The citizens charter is proving a better way ahead for the people of this country. The charter, taken with other open government initiatives, represents a fundamental shift in the Government's attitude. Some may say that freedom of information legislation would push the movement towards open government ahead even faster. I tend not to agree with that view, because, although I would not want to exaggerate the effects that a right- to-know Act might have on how civil servants and politicians would seek to alter their procedures, I should like to think more carefully about this matter before proceeding to legislation.
Ours is a comparatively open system. Compared with what happens in many other countries, the doctrine of ministerial responsibility is a remarkably sophisticated idea. When Opposition parties and Back Benchers believe that they have not received a clear answer to a question, it is chiefly because they have not asked a clear question. We have only ourselves to blame if we cannot use our daily opportunities to best effect. In the end, the House can claim what information it wants. As a former Clerk of this House is quoted on saying on the first page of "Erskine May", "Who can stop it?"
Mr. Waldegrave : May I help my hon. Friend with some first-hand experience? I have been on the receiving end of questions from the hon. Member for Linlithgow (Mr. Dalyell) for 12 years. Being questioned by him is different from being questioned by other hon. Members. It can be done.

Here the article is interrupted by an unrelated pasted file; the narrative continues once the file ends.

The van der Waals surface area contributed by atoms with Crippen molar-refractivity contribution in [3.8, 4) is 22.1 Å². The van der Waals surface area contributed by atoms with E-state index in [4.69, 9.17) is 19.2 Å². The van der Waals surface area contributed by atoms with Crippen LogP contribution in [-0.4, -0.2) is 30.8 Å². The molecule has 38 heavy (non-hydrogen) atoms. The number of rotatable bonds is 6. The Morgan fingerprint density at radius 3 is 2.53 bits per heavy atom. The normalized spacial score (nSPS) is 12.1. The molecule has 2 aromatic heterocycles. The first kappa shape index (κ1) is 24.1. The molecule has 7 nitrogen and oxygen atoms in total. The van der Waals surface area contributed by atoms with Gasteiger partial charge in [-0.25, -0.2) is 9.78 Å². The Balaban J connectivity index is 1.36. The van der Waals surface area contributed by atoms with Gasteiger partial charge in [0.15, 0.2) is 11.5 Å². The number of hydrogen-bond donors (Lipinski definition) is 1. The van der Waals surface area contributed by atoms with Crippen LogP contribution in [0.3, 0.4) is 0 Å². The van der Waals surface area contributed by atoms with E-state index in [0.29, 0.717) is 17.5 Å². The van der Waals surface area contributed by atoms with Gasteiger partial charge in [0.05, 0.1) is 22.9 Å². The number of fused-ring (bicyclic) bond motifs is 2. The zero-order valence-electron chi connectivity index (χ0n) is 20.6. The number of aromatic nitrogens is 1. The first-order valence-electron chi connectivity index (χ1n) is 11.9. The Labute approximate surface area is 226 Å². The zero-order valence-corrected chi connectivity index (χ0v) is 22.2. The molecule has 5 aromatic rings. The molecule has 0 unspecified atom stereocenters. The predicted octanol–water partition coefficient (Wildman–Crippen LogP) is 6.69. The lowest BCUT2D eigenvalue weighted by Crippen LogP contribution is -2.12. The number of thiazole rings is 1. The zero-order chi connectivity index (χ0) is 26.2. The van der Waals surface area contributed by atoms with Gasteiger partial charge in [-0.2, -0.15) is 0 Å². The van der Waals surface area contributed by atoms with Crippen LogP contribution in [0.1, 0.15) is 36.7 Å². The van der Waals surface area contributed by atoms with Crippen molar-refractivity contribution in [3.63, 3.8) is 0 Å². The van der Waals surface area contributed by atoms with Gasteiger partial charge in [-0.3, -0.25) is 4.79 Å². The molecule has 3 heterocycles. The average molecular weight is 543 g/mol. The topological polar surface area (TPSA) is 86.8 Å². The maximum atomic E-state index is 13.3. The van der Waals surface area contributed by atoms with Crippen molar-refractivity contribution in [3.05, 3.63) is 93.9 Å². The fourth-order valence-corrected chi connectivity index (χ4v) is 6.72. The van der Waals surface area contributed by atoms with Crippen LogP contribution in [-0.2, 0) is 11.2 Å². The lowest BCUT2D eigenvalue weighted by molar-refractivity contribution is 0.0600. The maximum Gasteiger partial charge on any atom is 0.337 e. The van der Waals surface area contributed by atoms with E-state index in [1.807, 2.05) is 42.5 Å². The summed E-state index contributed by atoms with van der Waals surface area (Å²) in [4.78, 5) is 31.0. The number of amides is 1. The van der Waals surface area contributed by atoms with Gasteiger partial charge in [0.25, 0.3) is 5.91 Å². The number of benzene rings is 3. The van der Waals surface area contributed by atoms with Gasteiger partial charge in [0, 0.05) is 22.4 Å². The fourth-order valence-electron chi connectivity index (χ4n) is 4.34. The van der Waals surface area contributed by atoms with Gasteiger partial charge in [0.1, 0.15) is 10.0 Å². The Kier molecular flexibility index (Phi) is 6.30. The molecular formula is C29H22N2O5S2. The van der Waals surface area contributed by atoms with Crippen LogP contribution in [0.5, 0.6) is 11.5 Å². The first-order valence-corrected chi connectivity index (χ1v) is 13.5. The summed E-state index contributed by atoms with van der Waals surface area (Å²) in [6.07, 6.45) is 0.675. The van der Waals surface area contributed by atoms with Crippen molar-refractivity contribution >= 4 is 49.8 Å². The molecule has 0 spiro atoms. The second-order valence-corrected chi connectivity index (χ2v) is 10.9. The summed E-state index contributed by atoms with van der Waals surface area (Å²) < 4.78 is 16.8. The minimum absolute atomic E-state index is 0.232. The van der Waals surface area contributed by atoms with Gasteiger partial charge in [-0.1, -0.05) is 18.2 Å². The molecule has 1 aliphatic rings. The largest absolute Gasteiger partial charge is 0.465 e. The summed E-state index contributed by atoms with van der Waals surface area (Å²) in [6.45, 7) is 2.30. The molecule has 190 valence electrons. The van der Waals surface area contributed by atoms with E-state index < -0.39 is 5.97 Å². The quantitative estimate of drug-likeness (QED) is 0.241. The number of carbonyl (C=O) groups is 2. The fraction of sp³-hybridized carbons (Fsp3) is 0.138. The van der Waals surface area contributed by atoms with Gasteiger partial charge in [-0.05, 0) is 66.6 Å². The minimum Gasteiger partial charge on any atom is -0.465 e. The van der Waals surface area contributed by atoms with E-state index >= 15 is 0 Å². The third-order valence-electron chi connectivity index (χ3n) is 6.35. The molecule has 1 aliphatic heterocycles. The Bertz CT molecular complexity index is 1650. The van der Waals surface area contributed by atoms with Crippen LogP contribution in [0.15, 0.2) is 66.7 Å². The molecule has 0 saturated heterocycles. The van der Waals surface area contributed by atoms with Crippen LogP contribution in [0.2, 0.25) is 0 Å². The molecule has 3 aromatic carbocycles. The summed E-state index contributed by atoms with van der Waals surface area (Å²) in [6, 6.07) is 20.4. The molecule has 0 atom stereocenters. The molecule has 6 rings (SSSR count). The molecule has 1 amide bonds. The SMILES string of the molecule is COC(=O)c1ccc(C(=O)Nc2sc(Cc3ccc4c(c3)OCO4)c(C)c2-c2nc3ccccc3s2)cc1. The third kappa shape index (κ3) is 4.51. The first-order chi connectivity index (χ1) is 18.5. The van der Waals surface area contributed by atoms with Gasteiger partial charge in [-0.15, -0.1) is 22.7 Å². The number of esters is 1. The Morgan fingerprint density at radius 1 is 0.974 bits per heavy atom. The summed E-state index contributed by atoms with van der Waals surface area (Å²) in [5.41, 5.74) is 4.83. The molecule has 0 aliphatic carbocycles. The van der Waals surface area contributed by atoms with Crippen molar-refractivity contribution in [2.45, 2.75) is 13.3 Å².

Mr. Trend : While we are dwelling on partisan matters, I might add that experience from other countries suggests that freedom of information legislation adds nothing to the political response that one might achieve by asking a direct question in the legislature. Most Members of Parliament in Canada and Australia are obtaining their information in that way, rather than using freedom of information legislation.
Mr. Flynn : My experience of the House of Commons cannot compare with the hon. Gentleman's, but perhaps he could refer to the evidence that was given to the Procedure Committee on the obstructions to receiving answers to parliamentary questions. I commend to him a letter from Dr. David Lowry that appears in The Guardian today. I asssure him that many diligent Back Benchers have found that, in seeking information in this place, they are up against a brick wall.
Mr. Trend : I have experienced that once in my brief career. By thinking carefully which information it would be impossible for the Minister not to give in reply, I thought my way round one flank, but I am afraid that the pincer movement did not quite work. I am saying that the power of hon. Members to ask a question is greater than any other power.
Mr. Jenkin : My experience in tabling questions led me into a conversation with a Clerk in the Table Office, who advised me that a change in the rules to which the hon. Member for Newport, West (Mr. Flynn) referred is a matter for the Procedure Committee. The inability to extract information about legal opinions from the Government is purely a matter for hon. Members, and if hon. Members want the Government to lay legal opinions on the table they can compel them to do so.
Mr. Trend rose--[Interruption.] I should like to make a little progress. I know that the hon. Member for Hampstead and Highgate (Ms. Jackson) is keen to speak and I am keen to hear her.